Development of greenfield deep water oil and gas fields are generally known to be expensive, compared with conventional shallow water fields development. Having marginal fields in deep water only compounds the challenge to development.

This presentation aims to discuss the challenges associated with developing marginal gas fields in deep water. It however centers primarily on the subsea portion of the development.

Marginal gas fields are typically < 500 bcf, and are best developed when there is an opportunity to combine a number of such marginal fields for a clustered development. However, invariably, each field has different characteristics (volume, pressure, composition) and hence requires careful planning to ensure constant flow to production facilities.

The presentation will thus elaborate on the use of software tools such as Maximus for phased field development planning to ensure base load gas production throughout the project lifetime.

At FEED stage, the subsea facilities and topsides facilities are typically carried out by separate design contractors, involving an interface at the surface that needs to be managed well to ensure optimum overall system design for smooth economical operation.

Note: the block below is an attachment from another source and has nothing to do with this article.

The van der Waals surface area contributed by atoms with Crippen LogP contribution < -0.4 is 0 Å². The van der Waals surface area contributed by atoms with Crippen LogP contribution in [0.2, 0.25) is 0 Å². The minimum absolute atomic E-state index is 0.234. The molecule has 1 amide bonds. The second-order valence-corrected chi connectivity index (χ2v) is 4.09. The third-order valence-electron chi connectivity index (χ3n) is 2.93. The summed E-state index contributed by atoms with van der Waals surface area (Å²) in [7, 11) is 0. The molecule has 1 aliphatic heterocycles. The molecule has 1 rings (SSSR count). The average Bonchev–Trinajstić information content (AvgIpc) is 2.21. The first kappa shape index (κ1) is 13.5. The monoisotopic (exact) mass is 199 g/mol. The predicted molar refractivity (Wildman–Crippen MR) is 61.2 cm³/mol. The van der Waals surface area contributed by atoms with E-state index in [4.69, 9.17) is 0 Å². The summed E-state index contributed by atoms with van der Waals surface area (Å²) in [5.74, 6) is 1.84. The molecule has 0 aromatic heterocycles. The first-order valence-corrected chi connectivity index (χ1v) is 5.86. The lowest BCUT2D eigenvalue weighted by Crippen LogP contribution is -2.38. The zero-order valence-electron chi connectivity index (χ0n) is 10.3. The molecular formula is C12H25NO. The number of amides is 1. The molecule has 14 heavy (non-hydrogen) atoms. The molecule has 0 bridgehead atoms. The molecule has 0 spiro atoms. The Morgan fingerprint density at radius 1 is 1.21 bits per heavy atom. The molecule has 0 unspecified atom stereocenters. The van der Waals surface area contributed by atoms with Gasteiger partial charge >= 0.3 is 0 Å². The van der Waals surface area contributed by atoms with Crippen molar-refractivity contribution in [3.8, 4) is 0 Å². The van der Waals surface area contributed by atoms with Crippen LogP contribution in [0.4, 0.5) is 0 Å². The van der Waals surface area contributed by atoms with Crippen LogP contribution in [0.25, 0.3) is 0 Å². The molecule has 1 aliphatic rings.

In the case of developments utilising FLNG the interface issues can become rather complicated when the subsea facilities design team at FEED stage has to interface with multiple FLNG FEED contractors participating in a design competition.

The challenges centred round the subsea development include Field Layout planning, FPF interfaces, subsea CAPEX, Flow Assurance, Hardware limitations (qualification), Technology (applications of dual directional subsea wyes, and subsea pigging launcher/receivers). The presentation will also elaborate on the use of other software tools such as ArcGIS for pipeline route layout planning and optimisation, and Star-CCM Plus for sand erosion CFD (Computational Fluid Dynamics) modeling.

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